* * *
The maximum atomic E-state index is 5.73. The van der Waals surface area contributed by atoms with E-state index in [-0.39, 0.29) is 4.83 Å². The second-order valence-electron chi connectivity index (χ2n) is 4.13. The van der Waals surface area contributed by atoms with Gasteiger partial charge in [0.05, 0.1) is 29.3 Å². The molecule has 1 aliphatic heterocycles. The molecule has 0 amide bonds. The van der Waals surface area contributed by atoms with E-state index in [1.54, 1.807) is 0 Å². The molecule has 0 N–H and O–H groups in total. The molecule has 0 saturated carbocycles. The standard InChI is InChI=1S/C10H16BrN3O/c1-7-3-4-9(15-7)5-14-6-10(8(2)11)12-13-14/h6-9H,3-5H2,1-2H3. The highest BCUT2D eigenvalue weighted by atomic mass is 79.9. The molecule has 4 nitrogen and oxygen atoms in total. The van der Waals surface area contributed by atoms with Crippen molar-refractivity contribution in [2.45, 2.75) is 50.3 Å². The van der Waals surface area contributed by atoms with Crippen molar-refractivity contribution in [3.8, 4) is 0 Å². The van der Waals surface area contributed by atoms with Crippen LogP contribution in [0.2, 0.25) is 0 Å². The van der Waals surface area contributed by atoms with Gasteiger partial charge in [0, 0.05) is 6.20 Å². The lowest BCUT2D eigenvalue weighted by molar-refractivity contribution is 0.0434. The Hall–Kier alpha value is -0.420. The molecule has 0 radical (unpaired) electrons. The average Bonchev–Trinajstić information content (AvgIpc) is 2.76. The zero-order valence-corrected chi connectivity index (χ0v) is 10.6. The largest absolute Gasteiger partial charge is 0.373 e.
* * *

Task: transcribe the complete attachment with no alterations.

The maximum atomic E-state index is 5.73. The van der Waals surface area contributed by atoms with E-state index in [-0.39, 0.29) is 4.83 Å². The second-order valence-electron chi connectivity index (χ2n) is 4.13. The van der Waals surface area contributed by atoms with Gasteiger partial charge in [0.05, 0.1) is 29.3 Å². The molecule has 1 aliphatic heterocycles. The molecule has 0 amide bonds. The van der Waals surface area contributed by atoms with E-state index in [1.54, 1.807) is 0 Å². The molecule has 0 N–H and O–H groups in total. The molecule has 0 saturated carbocycles. The standard InChI is InChI=1S/C10H16BrN3O/c1-7-3-4-9(15-7)5-14-6-10(8(2)11)12-13-14/h6-9H,3-5H2,1-2H3. The highest BCUT2D eigenvalue weighted by atomic mass is 79.9. The molecule has 4 nitrogen and oxygen atoms in total. The van der Waals surface area contributed by atoms with Crippen molar-refractivity contribution in [2.45, 2.75) is 50.3 Å². The van der Waals surface area contributed by atoms with Crippen molar-refractivity contribution in [3.8, 4) is 0 Å². The van der Waals surface area contributed by atoms with Crippen LogP contribution in [0.2, 0.25) is 0 Å². The van der Waals surface area contributed by atoms with Gasteiger partial charge in [0, 0.05) is 6.20 Å². The lowest BCUT2D eigenvalue weighted by molar-refractivity contribution is 0.0434. The Hall–Kier alpha value is -0.420. The molecule has 0 radical (unpaired) electrons. The average Bonchev–Trinajstić information content (AvgIpc) is 2.76. The zero-order valence-corrected chi connectivity index (χ0v) is 10.6. The largest absolute Gasteiger partial charge is 0.373 e.